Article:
Trailer: Arturo Di Modica claimed installation of the “Fearless Girl” sculpture facing his Wall Street symbol turns the Charging Bull’s intended ‘positive, optimistic’ message into a ‘threat’

Where: New York

When: April 2017

Law stated as at: May 2017

What happened:

In the midst of the big market crisis of the late 1980s, Arturo Di Modica, one of the most famous Italian sculptors, decided to build a large bronze bull and place it, without asking permission, before Wall Street. After its initial vicissitudes, its sculpture has become one of the most beloved symbols of the city. Until last March, when a statue by Kristen Visbal of a little girl with her hands on hips and challenging attitude was placed a few feet away from the bull.

The work was commissioned by a business bank for the first anniversary of SHE, the Wall Street women’s index, and transformed the bull, according to Di Modica and his lawyers, into a symbol of patriarchy – the ‘Arrogance of Wall Street, against which girls have to fight in order to succeed.

For this reason, the artist and his lawyers have written to the mayor of New York, Bill de Blasio, and the companies that commissioned the work to ask that the statue of the “Fearless Girl” be moved and that the Sicilian artist be compensated for damages suffered in terms of intellectual property and commercial rights.

Mr Di Modica’s attorneys stated that the statue of the young girl becomes the “Fearless Girl” only because of the Charging Bull: the work would be incomplete without Mr. Di Modica’s Charging Bull, and as such it constitutes a derivative work.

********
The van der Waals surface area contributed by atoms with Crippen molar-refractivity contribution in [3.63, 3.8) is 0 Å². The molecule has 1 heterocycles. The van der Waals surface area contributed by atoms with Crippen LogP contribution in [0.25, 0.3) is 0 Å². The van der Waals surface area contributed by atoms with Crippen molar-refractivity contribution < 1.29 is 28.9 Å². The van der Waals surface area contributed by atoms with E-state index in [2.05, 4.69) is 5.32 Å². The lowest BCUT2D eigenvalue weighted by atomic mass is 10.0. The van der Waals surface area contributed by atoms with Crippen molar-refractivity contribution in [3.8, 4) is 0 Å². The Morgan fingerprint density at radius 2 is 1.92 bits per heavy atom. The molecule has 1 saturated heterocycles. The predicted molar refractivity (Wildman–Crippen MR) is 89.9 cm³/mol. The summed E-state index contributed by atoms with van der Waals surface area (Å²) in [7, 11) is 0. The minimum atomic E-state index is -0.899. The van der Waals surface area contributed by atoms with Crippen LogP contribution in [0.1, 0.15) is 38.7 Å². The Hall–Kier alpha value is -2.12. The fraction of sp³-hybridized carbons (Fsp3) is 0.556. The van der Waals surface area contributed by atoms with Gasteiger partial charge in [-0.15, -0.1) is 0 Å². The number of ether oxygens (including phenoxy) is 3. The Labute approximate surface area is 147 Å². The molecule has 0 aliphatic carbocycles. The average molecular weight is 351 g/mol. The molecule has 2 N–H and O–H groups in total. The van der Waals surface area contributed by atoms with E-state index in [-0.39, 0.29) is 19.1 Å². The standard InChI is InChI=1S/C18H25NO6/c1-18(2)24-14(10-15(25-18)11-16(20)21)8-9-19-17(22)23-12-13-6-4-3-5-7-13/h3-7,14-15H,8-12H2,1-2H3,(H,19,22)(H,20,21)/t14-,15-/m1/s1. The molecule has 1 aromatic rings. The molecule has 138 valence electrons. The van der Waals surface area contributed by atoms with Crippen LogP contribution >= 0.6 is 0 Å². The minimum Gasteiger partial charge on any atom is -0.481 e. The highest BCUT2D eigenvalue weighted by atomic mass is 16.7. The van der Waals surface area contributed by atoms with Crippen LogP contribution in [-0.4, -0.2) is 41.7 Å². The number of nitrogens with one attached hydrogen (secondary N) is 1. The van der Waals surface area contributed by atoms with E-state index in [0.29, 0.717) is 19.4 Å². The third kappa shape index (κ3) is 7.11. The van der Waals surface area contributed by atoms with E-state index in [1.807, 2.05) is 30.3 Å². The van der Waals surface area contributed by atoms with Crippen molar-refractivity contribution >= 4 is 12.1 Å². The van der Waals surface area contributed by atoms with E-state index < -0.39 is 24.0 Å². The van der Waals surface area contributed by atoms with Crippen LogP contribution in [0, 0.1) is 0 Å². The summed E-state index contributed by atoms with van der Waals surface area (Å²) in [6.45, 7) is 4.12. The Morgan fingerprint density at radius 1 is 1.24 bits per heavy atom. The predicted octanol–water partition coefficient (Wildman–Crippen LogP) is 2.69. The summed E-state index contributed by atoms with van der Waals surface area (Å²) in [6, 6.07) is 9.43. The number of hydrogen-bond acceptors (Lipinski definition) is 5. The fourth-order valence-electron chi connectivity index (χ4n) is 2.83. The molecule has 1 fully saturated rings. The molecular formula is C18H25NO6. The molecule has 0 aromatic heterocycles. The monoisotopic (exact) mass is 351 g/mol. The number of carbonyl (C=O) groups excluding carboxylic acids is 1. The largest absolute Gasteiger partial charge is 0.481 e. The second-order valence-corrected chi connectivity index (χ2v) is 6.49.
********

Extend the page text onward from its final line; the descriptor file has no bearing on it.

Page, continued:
Di Modica’s copyright on his sculpture would last for his lifetime, plus 70 years. Similarly, the artist’s trademark on the “Charging Bull” would remain in effect as long as Di Modica keeps it registered and in use.

The Italian artist might bring an action for copyright infringement based on moral rights infringements, notably the right of integrity.

Article 6bis of the Berne Convention for the Protection of Literary and Artistic Works states that, independently of the author’s economic rights, and even after the transfer of said rights, the author shall have the right to claim authorship of the work and object to any distortion, mutilation or other modification of, or other derogatory action in relation to, her/his own work, that would be prejudicial to her/his honor or reputation.

Di Modica filed a similar copyright infringement case in 2006 against Walmart, the parent company of North Fork Bank and others. That case, which accused the companies of improperly using the bull image in television programs, photographs, commercials and other venues without permission, also ended with settlements, federal court records show.

Why this matters:

It will be interesting to see whether any proceedings are actually brought – bearing in mind also that litigation based on moral rights alone might be hard to win.